How does their fourth album stack up?
When I heard the revelation that Eddy Current Suppression Ring were set to release a new album in 2019, I ran my shopping trolley into a shelf full of custard at Barkly Square Woolies. After sounding the next chapter of their hiatus following a triumphant performance at Golden Plains in 2016, the most recent murmur from the mischievous troupe was in November 2018 when frontman Brendan Huntley admitted, “We have been jamming” to Double J’s Zan Rowe.
Since then, nada, zilch, zero, nuthin’, naught. If you could compare them to a mammal, they were a polar bear a month into their winter hibernation with 60 days still on the clock. They were in deep and it seemed like they’d never come back.
But All In Good Time they say; right on the button. I’m not chasing idioms, though. Does the album live up to the irony of its title?
The record kicks off with its self-titled track, a throbbing garage-punk number that drools an indeterminate narrative. If anything, it’s ghastly – “All in good time/Peel, peel back your skin/peel back your skin/step on in/cos you’re turning yourself/yes you’re turning yourself inside out.”
Maybe that’s the state of anticipation punters are in as they await the album reveal this Friday.
From there, it’s a deliverance of vitality, bash, crash and critical commentary. ‘Our Quiet Whisper’ juts away without surmounting to any raucousness, yet its narrative is resounding – “Action speaks louder than any single figure of speech/I begun to ramble/I begun to rant/our quiet whisper has become a chant.”
To a degree, it’s the perfect single – a teaser that doesn’t give too much away but lures you in just enough to the pandemonium inside.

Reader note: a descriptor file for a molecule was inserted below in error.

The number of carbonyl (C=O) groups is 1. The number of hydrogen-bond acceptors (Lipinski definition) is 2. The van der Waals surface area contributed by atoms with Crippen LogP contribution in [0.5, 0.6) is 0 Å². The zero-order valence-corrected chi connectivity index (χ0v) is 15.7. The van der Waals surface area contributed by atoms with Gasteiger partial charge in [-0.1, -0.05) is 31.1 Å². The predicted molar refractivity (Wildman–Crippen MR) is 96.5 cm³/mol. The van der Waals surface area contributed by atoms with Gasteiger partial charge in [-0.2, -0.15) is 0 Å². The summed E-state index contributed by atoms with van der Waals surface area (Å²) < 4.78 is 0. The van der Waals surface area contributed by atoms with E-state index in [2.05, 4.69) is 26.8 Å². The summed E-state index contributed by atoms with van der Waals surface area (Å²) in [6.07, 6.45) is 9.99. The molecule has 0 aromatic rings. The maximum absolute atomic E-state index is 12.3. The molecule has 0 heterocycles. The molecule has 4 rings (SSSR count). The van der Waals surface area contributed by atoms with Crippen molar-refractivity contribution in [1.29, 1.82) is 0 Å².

‘Our Quiet Whisper’ paves way for album standout ‘Voices’. The song mirrors a mental crusade. As the track unfurls, the hallucinations strengthen – “Like an interloper walking around in your head/like a cold wind, blowing/you never really know if it’s coming or going” – before it all erupts. This is the garage anthem of 2019.
‘Reoccurring Dream’ is like the backend of the ‘Voices’ nightmare and when we arrive at ‘Future Self’, Huntley has truly lost it. A song that explores how one can set themselves up for future disaster, it reaches a point where Huntley can’t take it anymore and as Young lets his electric launch, Huntley’s unravelling laughter is like a psychotic Joaquin Phoenix.
‘Human Race’ tells the tale of groundhog society while ‘Like A Comet’ is a stomping track that sounds like something from a UV Race record.
The album culminates in ‘Modern Man’, an encapsulation of everything that has come before it. It’s a pulsing marathon of an ignorant gentleman; one that fails to see and understand. It’s Mikey and Brendan at their best, it’s oh so good.
All In Good Time is no Primary Colours but it’s Eddy Current longer and more unnerving than ever before. It’s great. Listen to it.